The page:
• Communication network is highly developed with almost everyone owning a mobile phone, nearly every household having a land telephone line and more than 3.36 million internet users.
• Transportation infrastructure includes 4,128 km of railways (40th)(1); 93,576 km of roadways; and 120 Airports (2008) (out of which 41 are with paved runways).
5.2.2.8. Resources
• Energy resources are listed in the table below

Resource / Activity Production Consumption Exports Imports
Electricity - in billion kWh (2006 est.) 42.41 38.93 0 0
Oil (reserves 2,587) - in bbl/day (2007 est.) 47,850 158,400 14,570 137,300
Natural Gas - billion cu m (2007 est.) 4.573 4.572 0 0

• Argentina is also rich in iron ore, sand, coal, natural gas, timber, hydropower, gold and limestone.
5.2.2.9. Major industries
Leading industries are food processing, wood and paper products, textiles, machinery, transportation equipment, banking and insurance, tourism, mining 5.2.2.10. Export and import

• Prime exports commodities are dairy products, meat, wood and wood products, fish and machinery.
• Leading export partners are Australia 23.1%, US 10.1%, Japan 8.4%, China 5.8% (2008).

• Prime import commodities are machinery and equipment, vehicles and aircraft, petroleum, electronics, textiles and plastics.
• Leading import partners are BrazilAustralia 18.1%, China 13.2%, US 9.5%, Japan 8.3%, Singapore 4.7%, Malaysia 4.4% and Germany 4.3% (2008).

5.2.2.11. Impact of globalization and of global economic crisis
Globalisation brings a range of opportunities and benefits for a small, geographically isolated country like New Zealand.
According to the Ministry of Agriculture and Forestry and the Ministry of Foreign Affairs, there are assessments that the Uruguay Round of trade negotiations resulted in gains of over NZ$9 billion to the New Zealand economy over the period 1995-2004 (primarily in the agriculture sector), with significant gains in employment over and above what it would have been without the Uruguay Round.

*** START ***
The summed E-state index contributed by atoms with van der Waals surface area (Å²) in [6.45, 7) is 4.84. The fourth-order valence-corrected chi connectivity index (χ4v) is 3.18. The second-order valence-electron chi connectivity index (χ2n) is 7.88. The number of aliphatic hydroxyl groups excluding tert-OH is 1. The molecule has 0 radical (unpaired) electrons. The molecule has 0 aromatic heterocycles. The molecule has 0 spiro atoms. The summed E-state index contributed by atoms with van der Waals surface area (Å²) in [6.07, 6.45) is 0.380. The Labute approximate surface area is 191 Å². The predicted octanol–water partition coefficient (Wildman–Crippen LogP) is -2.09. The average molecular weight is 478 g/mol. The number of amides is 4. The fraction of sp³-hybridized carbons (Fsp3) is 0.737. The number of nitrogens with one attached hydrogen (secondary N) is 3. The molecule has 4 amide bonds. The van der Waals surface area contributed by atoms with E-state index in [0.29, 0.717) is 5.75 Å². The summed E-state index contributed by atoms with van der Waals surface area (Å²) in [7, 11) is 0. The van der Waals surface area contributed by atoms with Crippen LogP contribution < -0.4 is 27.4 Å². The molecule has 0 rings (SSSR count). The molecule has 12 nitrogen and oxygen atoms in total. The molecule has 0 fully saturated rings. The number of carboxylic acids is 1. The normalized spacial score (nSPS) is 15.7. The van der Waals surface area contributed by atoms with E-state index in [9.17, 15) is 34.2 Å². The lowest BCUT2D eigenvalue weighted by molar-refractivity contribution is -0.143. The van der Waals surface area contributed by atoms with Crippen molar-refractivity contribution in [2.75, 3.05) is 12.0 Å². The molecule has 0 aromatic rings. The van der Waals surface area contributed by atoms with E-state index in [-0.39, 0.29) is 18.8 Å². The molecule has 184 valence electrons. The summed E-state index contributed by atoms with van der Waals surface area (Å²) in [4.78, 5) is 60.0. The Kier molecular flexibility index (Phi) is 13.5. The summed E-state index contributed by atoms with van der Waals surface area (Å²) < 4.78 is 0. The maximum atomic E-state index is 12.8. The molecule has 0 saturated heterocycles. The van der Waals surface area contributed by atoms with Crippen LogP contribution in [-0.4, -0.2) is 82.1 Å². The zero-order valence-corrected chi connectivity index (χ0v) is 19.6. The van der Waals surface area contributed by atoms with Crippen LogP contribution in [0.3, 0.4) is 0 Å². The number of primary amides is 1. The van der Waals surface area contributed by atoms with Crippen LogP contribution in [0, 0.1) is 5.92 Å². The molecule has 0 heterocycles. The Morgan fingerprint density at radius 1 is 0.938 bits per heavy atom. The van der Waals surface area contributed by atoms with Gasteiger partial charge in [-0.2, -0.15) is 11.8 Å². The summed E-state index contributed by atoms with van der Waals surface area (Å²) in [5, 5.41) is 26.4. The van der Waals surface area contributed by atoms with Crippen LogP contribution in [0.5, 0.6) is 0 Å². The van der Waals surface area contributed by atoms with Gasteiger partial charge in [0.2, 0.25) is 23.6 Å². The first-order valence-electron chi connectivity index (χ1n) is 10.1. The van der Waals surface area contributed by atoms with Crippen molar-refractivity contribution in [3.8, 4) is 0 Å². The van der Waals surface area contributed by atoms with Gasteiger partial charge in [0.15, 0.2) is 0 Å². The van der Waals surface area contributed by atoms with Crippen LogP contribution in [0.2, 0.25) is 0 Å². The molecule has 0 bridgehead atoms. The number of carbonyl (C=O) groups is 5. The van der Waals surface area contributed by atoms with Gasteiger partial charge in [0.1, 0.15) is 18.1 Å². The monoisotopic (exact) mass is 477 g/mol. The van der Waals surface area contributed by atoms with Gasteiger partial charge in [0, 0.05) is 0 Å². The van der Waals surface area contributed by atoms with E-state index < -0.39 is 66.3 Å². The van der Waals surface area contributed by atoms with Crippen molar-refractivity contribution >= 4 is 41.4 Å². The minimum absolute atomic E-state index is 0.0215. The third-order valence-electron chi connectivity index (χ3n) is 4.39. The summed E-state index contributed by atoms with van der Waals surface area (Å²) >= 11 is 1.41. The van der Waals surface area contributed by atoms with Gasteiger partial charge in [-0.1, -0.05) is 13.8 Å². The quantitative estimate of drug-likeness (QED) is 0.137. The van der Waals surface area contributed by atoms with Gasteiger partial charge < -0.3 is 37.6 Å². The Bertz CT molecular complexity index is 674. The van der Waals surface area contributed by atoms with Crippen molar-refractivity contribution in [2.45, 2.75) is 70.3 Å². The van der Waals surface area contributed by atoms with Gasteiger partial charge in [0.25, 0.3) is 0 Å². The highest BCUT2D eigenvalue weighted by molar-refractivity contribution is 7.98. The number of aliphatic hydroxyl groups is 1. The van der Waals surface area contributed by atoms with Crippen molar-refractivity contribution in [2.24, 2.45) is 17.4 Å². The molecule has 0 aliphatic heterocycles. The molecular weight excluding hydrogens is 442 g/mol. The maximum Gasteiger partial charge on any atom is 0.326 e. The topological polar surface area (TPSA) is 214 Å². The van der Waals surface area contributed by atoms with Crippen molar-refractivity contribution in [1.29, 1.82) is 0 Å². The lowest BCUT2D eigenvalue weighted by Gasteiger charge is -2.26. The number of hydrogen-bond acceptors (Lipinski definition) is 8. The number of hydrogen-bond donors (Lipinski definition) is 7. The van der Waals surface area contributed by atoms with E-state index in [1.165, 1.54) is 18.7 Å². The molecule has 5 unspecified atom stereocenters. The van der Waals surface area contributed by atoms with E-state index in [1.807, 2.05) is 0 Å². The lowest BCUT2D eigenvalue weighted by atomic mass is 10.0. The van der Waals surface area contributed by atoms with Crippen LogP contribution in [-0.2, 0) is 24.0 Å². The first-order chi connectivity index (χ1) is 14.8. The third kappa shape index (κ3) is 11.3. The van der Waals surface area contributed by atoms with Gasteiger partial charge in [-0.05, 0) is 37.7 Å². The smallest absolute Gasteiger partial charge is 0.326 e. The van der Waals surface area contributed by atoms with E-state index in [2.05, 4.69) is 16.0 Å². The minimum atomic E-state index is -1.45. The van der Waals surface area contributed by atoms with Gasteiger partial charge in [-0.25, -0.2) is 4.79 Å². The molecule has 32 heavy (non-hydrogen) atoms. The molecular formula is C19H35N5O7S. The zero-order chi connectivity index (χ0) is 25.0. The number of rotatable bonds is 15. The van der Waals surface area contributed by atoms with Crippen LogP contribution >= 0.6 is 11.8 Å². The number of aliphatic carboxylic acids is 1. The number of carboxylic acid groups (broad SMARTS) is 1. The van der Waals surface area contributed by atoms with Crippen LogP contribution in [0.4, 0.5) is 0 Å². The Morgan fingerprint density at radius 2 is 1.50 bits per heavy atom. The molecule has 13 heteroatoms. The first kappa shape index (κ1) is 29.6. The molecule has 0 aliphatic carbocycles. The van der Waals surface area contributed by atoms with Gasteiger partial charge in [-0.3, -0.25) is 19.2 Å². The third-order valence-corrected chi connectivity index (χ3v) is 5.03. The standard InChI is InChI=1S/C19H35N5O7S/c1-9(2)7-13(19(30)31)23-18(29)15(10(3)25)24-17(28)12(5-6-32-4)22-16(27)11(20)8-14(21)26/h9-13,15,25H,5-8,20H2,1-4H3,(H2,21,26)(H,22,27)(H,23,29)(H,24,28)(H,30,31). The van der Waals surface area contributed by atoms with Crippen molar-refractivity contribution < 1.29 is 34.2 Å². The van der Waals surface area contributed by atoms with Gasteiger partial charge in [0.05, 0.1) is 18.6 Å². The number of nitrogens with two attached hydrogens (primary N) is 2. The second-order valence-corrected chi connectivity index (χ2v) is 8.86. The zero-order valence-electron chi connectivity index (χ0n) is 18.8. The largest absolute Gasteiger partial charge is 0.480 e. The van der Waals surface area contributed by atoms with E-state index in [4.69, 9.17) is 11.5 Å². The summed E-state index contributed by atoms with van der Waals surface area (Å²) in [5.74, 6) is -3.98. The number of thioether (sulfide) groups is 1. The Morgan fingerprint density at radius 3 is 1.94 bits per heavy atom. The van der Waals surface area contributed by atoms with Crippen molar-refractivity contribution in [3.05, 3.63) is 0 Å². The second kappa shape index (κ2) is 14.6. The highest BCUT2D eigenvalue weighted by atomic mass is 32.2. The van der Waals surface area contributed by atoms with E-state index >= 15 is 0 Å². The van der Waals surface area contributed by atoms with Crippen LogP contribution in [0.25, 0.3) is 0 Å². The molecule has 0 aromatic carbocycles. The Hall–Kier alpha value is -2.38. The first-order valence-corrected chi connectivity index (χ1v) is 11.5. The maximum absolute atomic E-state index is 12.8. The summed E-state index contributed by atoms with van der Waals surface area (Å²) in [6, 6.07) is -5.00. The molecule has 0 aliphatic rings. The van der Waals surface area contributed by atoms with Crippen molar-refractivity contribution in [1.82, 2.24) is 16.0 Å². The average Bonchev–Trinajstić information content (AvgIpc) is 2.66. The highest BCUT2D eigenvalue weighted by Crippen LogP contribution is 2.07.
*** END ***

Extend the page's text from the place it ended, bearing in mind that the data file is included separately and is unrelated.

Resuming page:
All countries within the WTO have the opportunity to initiate a dispute against any other country in breach of WTO rules. This has allowed New Zealand to take on a range of larger, more powerful countries (e.g. United States of America – in relation to a safeguard that was imposed on imports of lamb; European Communities – in relation to ruling that the butter manufactured by Ammix and spreadable butter-making processes were not eligible for New Zealand’s country specific tariff quota).
The establishment of a multilateral, rules-based system for international trade has been an achievement for New Zealand and other countries that lack the size, influence and economic and political weight of larger, more powerful trading partners.
Global financial crisis has had a bad impact on the tourism industry, with visitor arrivals to New Zealand down 6.6% - over 11,000 people less than in September 2007.
GDP recorded negative growth of -2.4% (down from +3.9% in one year), but interest rates also dropped from 8% to 3% in the same period.

5.2.2.12. Likely economical changes
According to ASB Bank Ltd, New Zealand’s economy has recovered from recession early and will be stronger than expected next year. The economy is predicted to contract 1.5 percent this year, less than the 2.5 percent previously expected. Growth forecast is 2.4 percent in the 12 months ending March 31, 2011, up from a 1.9 percent forecast the bank made in July.
5.2.3. Socio - Cultural Environment

The population of New Zealand is mostly of European descent, the indigenous Māori are the largest minority. Asians and non-Māori Polynesians are also significant minority groups, especially in urban areas.
5.2.3.1. Population, growth rate and age profile
Estimated population in New Zealand for July 2009 was approximately 4,213,418.With age structure 0 to 14 years group 20.7%, 15 to 64 years 66.5% and 65 years & over 12.8%. In the period of April 2007 to March 2008, the total number of births in New Zealand was 63,250 and the number of deaths was 28,300. The Maximum number of births was 22,960 in Auckland, 7330 in Canterbury, 6730 in Wellington and 6200 in Waikato.